Authors: Paul Welsh, Genevieve Cezard, Jason M.R. Gill, Sunita Wallia, Anne Douglas, Aziz Sheikh, Sarah H. Wil2, Jaakko Tuomilehto, John McKnight, Gordon Murray, Raj Bhopal, Mike Lean and Naveed Sattar.
Reference: Welsh et al., (2016). Associations between weight change and biomarkers of cardiometabolic risk in South Asians: second analyses of the PODOSA trial. Int J Obes (Lond), 40 (6), 1005-1011.
Diet and physical activity interventions to prevent or treat obesity in South Asian children and adults: a systematic review and meta-analysis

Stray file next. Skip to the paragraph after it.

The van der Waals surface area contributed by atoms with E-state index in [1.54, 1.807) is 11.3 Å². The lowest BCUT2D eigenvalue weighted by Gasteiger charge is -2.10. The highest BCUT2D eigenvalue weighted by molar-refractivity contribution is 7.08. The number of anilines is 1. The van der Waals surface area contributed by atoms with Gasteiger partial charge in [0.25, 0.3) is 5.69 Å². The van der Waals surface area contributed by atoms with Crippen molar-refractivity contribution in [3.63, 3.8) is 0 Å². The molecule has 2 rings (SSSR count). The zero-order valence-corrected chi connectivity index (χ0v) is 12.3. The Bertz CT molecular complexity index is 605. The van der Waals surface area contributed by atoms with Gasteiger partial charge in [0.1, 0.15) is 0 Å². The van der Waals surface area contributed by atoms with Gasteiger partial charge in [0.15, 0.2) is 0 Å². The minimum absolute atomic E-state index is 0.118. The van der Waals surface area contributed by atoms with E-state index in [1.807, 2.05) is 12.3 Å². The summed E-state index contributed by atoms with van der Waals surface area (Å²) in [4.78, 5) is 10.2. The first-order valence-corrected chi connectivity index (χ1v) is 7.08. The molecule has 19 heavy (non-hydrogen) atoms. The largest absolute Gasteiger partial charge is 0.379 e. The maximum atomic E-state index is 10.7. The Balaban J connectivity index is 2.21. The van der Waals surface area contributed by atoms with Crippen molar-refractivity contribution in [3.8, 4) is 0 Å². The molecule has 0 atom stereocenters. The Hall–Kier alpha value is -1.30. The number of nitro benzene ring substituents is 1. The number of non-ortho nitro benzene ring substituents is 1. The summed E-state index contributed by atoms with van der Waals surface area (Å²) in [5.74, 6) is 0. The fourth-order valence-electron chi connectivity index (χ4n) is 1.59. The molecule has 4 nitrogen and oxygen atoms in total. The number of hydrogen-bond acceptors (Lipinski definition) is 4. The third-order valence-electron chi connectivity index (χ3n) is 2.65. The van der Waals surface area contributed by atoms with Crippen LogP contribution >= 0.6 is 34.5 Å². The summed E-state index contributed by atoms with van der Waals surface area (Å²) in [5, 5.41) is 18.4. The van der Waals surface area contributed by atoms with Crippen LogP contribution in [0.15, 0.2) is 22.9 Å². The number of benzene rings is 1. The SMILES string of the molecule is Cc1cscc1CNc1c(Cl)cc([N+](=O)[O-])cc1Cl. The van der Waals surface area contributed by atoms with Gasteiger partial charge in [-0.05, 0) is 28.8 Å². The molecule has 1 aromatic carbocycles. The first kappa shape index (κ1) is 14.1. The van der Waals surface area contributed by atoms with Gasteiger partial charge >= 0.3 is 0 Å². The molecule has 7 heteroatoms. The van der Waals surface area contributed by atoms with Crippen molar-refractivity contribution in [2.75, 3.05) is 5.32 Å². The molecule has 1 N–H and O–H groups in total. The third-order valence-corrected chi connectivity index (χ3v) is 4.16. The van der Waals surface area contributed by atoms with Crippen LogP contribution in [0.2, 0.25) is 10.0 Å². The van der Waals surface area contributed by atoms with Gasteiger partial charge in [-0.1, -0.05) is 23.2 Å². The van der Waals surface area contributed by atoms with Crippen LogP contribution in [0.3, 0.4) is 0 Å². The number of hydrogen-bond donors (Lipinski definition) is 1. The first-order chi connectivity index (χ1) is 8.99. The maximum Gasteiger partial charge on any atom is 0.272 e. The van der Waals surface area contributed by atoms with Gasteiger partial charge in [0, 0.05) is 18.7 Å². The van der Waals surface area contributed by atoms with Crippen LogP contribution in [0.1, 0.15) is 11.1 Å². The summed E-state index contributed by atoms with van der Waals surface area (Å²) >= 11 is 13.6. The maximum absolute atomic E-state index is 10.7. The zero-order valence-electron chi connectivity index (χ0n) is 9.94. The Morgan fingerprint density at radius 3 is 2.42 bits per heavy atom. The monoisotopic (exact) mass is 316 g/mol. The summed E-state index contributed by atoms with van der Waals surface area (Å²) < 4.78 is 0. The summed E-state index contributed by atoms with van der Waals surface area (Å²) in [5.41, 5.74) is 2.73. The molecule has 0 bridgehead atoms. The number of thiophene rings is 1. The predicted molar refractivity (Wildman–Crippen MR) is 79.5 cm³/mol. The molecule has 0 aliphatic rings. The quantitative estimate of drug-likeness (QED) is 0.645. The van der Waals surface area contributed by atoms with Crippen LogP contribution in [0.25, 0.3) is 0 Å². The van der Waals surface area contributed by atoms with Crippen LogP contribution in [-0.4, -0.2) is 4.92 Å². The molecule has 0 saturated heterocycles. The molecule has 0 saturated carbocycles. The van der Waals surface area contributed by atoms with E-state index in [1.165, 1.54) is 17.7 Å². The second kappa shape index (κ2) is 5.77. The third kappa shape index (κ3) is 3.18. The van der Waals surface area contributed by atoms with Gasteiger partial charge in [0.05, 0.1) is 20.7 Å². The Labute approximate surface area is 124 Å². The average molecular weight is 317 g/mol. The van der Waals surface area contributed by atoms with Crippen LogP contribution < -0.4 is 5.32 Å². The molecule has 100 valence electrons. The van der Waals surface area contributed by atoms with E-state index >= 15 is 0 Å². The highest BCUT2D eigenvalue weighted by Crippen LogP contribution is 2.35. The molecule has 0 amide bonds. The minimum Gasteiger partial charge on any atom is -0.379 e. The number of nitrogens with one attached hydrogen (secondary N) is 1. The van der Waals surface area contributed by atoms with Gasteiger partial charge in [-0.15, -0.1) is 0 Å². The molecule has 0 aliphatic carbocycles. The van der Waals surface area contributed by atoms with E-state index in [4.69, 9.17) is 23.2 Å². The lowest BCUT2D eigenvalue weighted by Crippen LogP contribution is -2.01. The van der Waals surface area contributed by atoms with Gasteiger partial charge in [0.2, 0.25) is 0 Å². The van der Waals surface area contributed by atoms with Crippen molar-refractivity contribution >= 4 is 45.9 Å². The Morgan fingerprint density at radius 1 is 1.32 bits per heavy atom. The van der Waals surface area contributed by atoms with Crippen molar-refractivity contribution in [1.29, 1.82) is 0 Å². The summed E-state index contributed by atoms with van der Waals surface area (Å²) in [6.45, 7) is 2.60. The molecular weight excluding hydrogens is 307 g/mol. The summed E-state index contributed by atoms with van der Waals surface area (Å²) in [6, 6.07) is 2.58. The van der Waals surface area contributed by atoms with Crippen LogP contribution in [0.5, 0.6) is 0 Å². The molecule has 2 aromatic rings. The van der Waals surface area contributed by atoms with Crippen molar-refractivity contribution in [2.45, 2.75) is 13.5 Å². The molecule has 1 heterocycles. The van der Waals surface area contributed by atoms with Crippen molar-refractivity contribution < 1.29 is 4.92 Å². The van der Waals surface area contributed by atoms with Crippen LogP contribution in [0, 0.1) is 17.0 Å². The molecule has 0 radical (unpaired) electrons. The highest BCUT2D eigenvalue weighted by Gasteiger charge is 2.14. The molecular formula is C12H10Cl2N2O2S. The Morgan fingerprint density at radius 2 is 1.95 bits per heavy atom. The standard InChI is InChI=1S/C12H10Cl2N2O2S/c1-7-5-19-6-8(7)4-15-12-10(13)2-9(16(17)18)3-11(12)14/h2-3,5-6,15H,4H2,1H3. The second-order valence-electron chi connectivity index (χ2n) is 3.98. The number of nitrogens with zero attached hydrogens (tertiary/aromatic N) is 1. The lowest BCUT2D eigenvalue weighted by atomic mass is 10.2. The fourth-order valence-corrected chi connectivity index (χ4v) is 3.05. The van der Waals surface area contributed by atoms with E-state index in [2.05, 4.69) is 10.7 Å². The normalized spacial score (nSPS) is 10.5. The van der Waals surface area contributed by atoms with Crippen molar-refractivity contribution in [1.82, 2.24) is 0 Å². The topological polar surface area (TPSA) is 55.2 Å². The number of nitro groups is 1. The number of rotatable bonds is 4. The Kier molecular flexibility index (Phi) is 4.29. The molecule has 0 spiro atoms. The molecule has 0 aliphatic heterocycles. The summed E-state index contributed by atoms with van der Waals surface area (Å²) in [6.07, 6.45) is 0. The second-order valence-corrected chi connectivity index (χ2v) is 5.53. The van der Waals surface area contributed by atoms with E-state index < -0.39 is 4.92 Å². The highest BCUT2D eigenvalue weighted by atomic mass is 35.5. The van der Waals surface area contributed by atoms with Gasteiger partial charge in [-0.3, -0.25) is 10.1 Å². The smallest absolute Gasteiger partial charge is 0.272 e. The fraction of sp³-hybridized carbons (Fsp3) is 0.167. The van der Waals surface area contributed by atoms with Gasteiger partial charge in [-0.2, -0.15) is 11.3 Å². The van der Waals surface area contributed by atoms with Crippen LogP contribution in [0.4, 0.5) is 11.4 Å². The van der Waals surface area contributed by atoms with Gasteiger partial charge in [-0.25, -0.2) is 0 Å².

The metabolic risks associated with obesity are greater for South Asian populations compared with European and other ethnic groups, and levels of obesity in childhood are known to track into adulthood. Tackling obesity in South Asians is therefore a high priority. The rationale for this systematic review is the suggestion that there may be differential effectiveness in diet and physical activity interventions in South Asian populations compared with other ethnicities. The research territory of the present review is an emergent, rather than mature, field of enquiry, but is urgently needed. Thus the aim of this systematic review and meta-analysis was to assess the effectiveness of diet and physical activity interventions to prevent or treat obesity in South Asians living in or outside of South Asia and to describe the characteristics of effective interventions.